“I'd rather you saw for yourself. In fact, I think we'll give up any idea of Olive, for the afternoon, and telephone to Brenton to come and take you for a walk. Telephone him yourself, for that matter.”

“He may be busy.”

“Not he. He has a curate now to do his routine work, and he frisks about, a good deal as he pleases. Poor beggar! He takes his very frisking sadly, nowadays. And then, after you've nailed him, would you call up Olive, nine-two-three, and tell her I'm to be abandoned, all afternoon. She may take the hint.”

“Shall you tell her things, Reed?”

“Not yet?” Reed spoke crisply.

“Why not? I fancy she'd be one to understand.”

“So she would. She always does, always has done, ever since she was born, and we all take it out of her accordingly, a good deal as we take it out of you. However, I don't want her to know it, yet awhile. I'd prefer to understand the thing a little better, myself, before I pass it on. And, of course, you won't speak of it to Brenton?”

And Whittenden shook his head. He shook it with the more surety, because of his old-time memories of Brenton, the lank, ill-nourished youth with the crude manners and the lambent eyes. One did not tell things to a man like that; one merely listened, and then gave advice. That was really all. And then, his telephoning finished, Whittenden fell to wondering into what sort of a man Scott Brenton, the embryo, had turned. The voice was reassuring, also the accent. Both spoke of vast improvement in their owner.

Two hours later, Whittenden, balancing himself on the window sill at Opdyke's side, glanced down at the walk below him, as he heard a step draw near.

“You don't suppose that can be Brenton!” he exclaimed. “It looks like him; but, ye immortals, how he's changed!”

“Haven't we all?” Reed queried dryly.

“Not so much. Why, man, he's actually groomed, and he walks without stepping on the edges of his own boots. Brenton!” He leaned out of the window, calling like a boy, “Hi, Brenton! Is it really you?”

And so they met, after the years. Moreover, meeting, it was as if the years they had spent apart from each other, instead of increasing the distance between them, had brought them to a closer contact than any of which they hitherto had dreamed.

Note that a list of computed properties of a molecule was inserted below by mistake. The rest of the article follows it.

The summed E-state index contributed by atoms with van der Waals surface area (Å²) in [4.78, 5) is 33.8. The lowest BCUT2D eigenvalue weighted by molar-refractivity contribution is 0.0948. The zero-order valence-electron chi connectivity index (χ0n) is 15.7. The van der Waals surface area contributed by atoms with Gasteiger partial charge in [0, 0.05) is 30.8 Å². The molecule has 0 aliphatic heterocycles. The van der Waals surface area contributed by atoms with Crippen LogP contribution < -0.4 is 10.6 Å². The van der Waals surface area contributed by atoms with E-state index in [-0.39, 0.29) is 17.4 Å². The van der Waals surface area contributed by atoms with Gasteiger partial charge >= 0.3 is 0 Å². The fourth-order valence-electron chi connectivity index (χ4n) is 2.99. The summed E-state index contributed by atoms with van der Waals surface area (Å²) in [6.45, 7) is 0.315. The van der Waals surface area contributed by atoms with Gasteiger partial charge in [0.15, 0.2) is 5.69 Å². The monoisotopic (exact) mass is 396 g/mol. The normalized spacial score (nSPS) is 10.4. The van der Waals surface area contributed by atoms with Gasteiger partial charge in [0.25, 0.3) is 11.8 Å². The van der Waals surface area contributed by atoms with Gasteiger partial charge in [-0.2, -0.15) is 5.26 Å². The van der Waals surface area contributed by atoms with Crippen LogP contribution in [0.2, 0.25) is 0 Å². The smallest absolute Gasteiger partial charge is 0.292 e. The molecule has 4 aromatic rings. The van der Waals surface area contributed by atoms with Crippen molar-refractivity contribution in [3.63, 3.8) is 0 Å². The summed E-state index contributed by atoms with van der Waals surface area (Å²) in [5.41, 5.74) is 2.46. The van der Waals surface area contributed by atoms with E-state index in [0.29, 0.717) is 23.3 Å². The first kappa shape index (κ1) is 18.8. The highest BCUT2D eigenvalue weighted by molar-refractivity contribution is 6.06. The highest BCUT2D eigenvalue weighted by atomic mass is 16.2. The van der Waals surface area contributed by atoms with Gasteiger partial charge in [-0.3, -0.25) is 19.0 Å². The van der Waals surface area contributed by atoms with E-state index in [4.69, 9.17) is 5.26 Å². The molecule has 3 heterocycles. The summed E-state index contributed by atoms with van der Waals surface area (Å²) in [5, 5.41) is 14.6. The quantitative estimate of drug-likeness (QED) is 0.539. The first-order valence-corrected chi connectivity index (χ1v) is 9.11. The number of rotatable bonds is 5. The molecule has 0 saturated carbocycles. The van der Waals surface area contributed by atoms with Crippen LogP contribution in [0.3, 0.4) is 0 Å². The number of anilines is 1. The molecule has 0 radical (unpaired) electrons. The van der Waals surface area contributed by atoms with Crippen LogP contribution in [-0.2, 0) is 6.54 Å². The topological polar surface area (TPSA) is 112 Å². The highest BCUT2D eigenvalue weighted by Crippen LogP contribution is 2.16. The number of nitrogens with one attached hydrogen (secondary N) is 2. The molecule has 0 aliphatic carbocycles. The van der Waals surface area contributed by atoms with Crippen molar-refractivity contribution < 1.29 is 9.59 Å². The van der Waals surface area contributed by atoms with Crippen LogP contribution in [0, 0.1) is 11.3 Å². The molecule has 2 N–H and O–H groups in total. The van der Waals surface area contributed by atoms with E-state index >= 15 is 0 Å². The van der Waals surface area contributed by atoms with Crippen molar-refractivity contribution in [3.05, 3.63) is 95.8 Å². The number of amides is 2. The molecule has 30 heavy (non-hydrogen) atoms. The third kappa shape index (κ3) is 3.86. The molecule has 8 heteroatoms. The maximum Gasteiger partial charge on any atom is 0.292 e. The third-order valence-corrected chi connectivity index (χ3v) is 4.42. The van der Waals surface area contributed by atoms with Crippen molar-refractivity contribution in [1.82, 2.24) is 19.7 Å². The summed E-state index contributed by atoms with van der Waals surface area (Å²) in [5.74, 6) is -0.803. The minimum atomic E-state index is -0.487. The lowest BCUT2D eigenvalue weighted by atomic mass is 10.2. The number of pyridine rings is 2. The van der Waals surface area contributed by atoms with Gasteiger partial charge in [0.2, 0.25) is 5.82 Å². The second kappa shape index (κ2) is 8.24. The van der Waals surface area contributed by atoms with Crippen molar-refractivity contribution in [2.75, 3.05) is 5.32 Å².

According to their former custom, they tramped for miles, that afternoon, and talked as steadily as they tramped. At first sight, Whittenden had been delighted at the change in his companion; at a second, the delight increased, and the wonder mingled with it. It was little short of the marvellous to the rector of Saint-Luke-the-Good-Physician's that the raw, eager-minded youngster he had known as clerklet in a mountain inn could have developed into this personable man, a good talker, a good critic of this world's valuations, and, withal, not a little magnetic in his personal charm. At the first glance and the second, Whittenden rejoiced at what he saw. At the third, he doubted. The eyes were lambent still, but far less happy; the lips were more sensitive, albeit firmer, and every now and then there came a tired droop about their corners, as if life, even to the prosperous and popular rector of Saint Peter's, were just a degree less full of promise than he had fancied it would be. The raw young stripling had hoped all things; the mature, seemingly well-poised rector was having some little difficulty to prove them good.

What was the matter, Whittenden asked himself. The ineradicable germs of pessimistic Calvinism? The uncongenial wife? Some lurking weakness in the man himself, that forbade his ever coming to a full content? Some residuum of jealous self-distrust, left over from his primitive beginnings, and causing him to look on every prosperous man as on a potential foe? The alternatives were too many and too complex to be settled by a two-hour study of the man beside him. Therefore Whittenden, being Whittenden, ended by putting the direct question.

“In the final analysis, Brenton, what are you making out of your life?”

The answer astounded him by its terse abruptness.

“Chaos,” Brenton said.

Whittenden's mouth settled to the outlines of a whistle, albeit no sound came out of it.

Chaos is a good, strong word, Brenton,” he said, after a minute. “Exactly what is it that you mean?”

Brenton stated his meaning, without mincing matters in the least.

“I mean that I have no more business to be preaching in Saint Peter's than I would have to be holding forth upon the eternal fires of the most azure Calvinism.”

“But you made your choice deliberately.”

Brenton turned on him with some impatience.

“What if I did? What is the choice of a boy of twenty, anyway? Of a cocksure, ambitious boy just breaking out of leading strings? I did choose—and yet, not so freely as I seemed to do. There was my mother in the background.”

“Of course,” Whittenden assented quietly. “Who else, better?”

“No one. Only—” Then Brenton curbed his rising excitement. Just as of old, he felt the overmastering wish to talk things out with Whittenden; but his maturity shrank from the idea, as the untrained boy had never done. “Anyway,” he went on quietly; “I made my choice. I still believe it was the best choice open to me at the time. The only trouble is that I outgrew it.”

“Or it outgrew you,” Whittenden suggested coolly.